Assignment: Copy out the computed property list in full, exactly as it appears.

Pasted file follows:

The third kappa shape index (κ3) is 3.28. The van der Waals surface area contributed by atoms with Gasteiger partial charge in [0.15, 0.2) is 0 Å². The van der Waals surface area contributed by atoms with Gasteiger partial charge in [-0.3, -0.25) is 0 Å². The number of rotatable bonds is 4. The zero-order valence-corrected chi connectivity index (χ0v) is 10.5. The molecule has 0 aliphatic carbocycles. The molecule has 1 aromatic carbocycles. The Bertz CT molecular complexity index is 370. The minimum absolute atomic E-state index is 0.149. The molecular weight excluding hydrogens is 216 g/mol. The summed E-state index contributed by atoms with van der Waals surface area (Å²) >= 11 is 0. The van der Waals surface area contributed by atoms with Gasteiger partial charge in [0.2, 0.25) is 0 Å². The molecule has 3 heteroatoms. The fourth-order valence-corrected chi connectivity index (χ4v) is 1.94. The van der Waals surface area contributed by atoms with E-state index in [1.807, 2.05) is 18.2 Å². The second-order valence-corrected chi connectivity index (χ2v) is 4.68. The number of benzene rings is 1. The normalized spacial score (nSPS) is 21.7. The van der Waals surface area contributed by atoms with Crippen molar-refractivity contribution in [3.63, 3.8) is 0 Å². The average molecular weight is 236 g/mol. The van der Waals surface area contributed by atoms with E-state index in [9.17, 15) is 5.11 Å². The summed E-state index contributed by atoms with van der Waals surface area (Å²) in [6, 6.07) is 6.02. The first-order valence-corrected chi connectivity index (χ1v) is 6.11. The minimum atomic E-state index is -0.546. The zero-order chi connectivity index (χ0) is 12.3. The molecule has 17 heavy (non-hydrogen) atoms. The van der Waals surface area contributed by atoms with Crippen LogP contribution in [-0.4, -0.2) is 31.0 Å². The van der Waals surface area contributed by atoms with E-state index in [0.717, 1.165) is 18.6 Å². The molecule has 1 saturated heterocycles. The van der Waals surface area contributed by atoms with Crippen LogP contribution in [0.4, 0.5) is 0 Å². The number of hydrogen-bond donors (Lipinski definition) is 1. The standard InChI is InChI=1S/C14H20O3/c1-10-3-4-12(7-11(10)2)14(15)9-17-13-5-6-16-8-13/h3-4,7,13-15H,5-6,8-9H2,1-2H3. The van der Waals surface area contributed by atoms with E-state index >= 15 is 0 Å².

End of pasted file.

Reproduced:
The third kappa shape index (κ3) is 3.28. The van der Waals surface area contributed by atoms with Gasteiger partial charge in [0.15, 0.2) is 0 Å². The van der Waals surface area contributed by atoms with Gasteiger partial charge in [-0.3, -0.25) is 0 Å². The number of rotatable bonds is 4. The zero-order valence-corrected chi connectivity index (χ0v) is 10.5. The molecule has 0 aliphatic carbocycles. The molecule has 1 aromatic carbocycles. The Bertz CT molecular complexity index is 370. The minimum absolute atomic E-state index is 0.149. The molecular weight excluding hydrogens is 216 g/mol. The summed E-state index contributed by atoms with van der Waals surface area (Å²) >= 11 is 0. The van der Waals surface area contributed by atoms with Gasteiger partial charge in [0.2, 0.25) is 0 Å². The molecule has 3 heteroatoms. The fourth-order valence-corrected chi connectivity index (χ4v) is 1.94. The van der Waals surface area contributed by atoms with E-state index in [1.807, 2.05) is 18.2 Å². The second-order valence-corrected chi connectivity index (χ2v) is 4.68. The number of benzene rings is 1. The normalized spacial score (nSPS) is 21.7. The van der Waals surface area contributed by atoms with Crippen molar-refractivity contribution in [3.63, 3.8) is 0 Å². The average molecular weight is 236 g/mol. The van der Waals surface area contributed by atoms with E-state index in [9.17, 15) is 5.11 Å². The summed E-state index contributed by atoms with van der Waals surface area (Å²) in [6, 6.07) is 6.02. The first-order valence-corrected chi connectivity index (χ1v) is 6.11. The minimum atomic E-state index is -0.546. The zero-order chi connectivity index (χ0) is 12.3. The molecule has 17 heavy (non-hydrogen) atoms. The van der Waals surface area contributed by atoms with Crippen LogP contribution in [-0.4, -0.2) is 31.0 Å². The van der Waals surface area contributed by atoms with E-state index in [0.717, 1.165) is 18.6 Å². The molecule has 1 saturated heterocycles. The van der Waals surface area contributed by atoms with Crippen LogP contribution in [0.4, 0.5) is 0 Å². The number of hydrogen-bond donors (Lipinski definition) is 1. The standard InChI is InChI=1S/C14H20O3/c1-10-3-4-12(7-11(10)2)14(15)9-17-13-5-6-16-8-13/h3-4,7,13-15H,5-6,8-9H2,1-2H3. The van der Waals surface area contributed by atoms with E-state index >= 15 is 0 Å².